Ruth Dudley EdwardsDubliner Ruth Dudley Edwards is a prize-winning historian and satirical crime novelist as well as a journalist and broadcaster. Her non-fiction includes Patrick Pearse: the triumph of failure, The Faithful Tribe: an intimate portrait of the loyal institutions and Aftermath: the Omagh bombing and the families’ pursuit of justice.
Myles DunganMyles Dungan is an author and broadcaster who presently hosts ‘The History Show ‘ on RTÉ Radio One. His books include ‘How The Irish Won The West’, ‘The Stealing of the Irish Crown Jewels’ and ‘They Shall Grow Not Old: Irish Soldiers and the Great War’, 'Irish Voices from the Great War', 'Conspiracy: Irish Political Trials' and 'The Captain and the King: William O'Shea, Parnell and late Victorian Ireland.'
Kevin MyersJournalist and writer Kevin Myers was born and raised in Leicester in England, and came to Ireland to study History in UCD. He writes for the Irish Independent, having previously written regularly for the "Irishman's Diary" column in The Irish Times. His books include a novel ‘Banks of Green Willow’ and an autobiographical account of his time as a journalist in Northern Ireland called ‘Watching the Door’.
Diarmaid FerriterDiarmaid Ferriter is Professor of Modern Irish History at UCD and has published extensively on twentieth century Irish history. His books include the bestsellers The Transformation of Ireland 1900-2000 (2004) and Judging Dev: A Reassessment of the life and legacy of Eamon de Valera (2007). His latest book is Occasions of Sin: Sex and Society in Modern Ireland (2009). He is a regular broadcaster on RTE television and radio.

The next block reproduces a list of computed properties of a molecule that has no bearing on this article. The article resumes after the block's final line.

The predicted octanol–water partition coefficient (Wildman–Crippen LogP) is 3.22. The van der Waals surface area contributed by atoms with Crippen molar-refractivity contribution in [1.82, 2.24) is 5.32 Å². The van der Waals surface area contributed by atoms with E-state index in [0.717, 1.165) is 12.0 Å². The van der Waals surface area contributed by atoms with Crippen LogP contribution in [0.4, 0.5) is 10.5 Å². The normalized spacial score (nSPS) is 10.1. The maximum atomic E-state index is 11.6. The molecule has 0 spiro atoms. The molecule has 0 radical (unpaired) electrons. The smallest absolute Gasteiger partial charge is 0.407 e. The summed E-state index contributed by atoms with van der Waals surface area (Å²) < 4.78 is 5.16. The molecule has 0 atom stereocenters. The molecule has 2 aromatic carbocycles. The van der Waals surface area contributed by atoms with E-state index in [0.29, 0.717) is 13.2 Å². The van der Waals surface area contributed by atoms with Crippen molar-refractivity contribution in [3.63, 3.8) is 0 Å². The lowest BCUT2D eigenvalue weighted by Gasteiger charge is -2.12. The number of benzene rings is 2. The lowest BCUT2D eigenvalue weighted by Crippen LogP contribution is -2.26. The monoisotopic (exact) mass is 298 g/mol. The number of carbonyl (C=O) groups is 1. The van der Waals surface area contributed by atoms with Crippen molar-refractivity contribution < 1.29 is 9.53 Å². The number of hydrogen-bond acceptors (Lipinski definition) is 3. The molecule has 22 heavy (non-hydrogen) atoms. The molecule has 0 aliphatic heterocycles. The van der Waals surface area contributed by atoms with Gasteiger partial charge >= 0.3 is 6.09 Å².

Senator David NorrisSenator David Norris is a noted Joycean scholar, a gay, human and civil rights activist, and a member of Seanad Eireann representing Trinity College Dublin since 1987. He most recently came to public notice during his bid to become the 9th President of Ireland.
Dr Patrick GeogheganDr Patrick Geoghegan has been a lecturer in the Department of History at Trinity College Dublin since 2001. Dr Geoghegan is also the presenter of a weekly history radio show on Newstalk 106-108, Talking History, in which he debates historical issues from the ancient world to the present day.
Manchán MaganManchán Magan is a writer, and documentary maker. His travel programmes for TG4/Travel Channel explored remote cultures. He has written books on India, Africa and South America. His bilingual plays are critically acclaimed. He writes the Magan’s World column for the Irish Times.
Catriona CroweCatriona Crowe is Head of Special Projects at the National Archives of Ireland. She is Manager of the Irish Census Online Project. She is editor of Dublin 1911, published by the Royal Irish Academy in late 2011 and contributes regularly to the broadcast and print media on cultural and historical matters.